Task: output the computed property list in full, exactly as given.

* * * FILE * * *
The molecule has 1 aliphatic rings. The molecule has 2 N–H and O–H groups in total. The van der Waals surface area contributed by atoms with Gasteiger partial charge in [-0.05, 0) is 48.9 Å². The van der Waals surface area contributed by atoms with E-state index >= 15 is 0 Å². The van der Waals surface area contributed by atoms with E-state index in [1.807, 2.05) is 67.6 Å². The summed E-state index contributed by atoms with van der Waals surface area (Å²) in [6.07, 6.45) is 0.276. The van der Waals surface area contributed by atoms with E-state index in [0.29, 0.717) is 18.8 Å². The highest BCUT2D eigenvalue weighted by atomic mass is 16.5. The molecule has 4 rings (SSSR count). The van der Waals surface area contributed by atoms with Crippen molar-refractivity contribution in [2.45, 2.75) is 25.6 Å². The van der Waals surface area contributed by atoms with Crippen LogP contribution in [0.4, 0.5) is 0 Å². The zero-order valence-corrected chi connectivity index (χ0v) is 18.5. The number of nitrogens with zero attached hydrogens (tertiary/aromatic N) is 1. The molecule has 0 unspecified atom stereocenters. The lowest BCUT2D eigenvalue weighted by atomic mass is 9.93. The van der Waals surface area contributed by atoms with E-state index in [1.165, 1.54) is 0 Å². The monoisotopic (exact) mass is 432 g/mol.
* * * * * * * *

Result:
The molecule has 1 aliphatic rings. The molecule has 2 N–H and O–H groups in total. The van der Waals surface area contributed by atoms with Gasteiger partial charge in [-0.05, 0) is 48.9 Å². The van der Waals surface area contributed by atoms with E-state index >= 15 is 0 Å². The van der Waals surface area contributed by atoms with E-state index in [1.807, 2.05) is 67.6 Å². The summed E-state index contributed by atoms with van der Waals surface area (Å²) in [6.07, 6.45) is 0.276. The van der Waals surface area contributed by atoms with E-state index in [0.29, 0.717) is 18.8 Å². The highest BCUT2D eigenvalue weighted by atomic mass is 16.5. The molecule has 4 rings (SSSR count). The van der Waals surface area contributed by atoms with Crippen molar-refractivity contribution in [2.45, 2.75) is 25.6 Å². The van der Waals surface area contributed by atoms with Crippen LogP contribution in [0.4, 0.5) is 0 Å². The zero-order valence-corrected chi connectivity index (χ0v) is 18.5. The number of nitrogens with zero attached hydrogens (tertiary/aromatic N) is 1. The molecule has 0 unspecified atom stereocenters. The lowest BCUT2D eigenvalue weighted by atomic mass is 9.93. The van der Waals surface area contributed by atoms with E-state index in [1.165, 1.54) is 0 Å². The monoisotopic (exact) mass is 432 g/mol.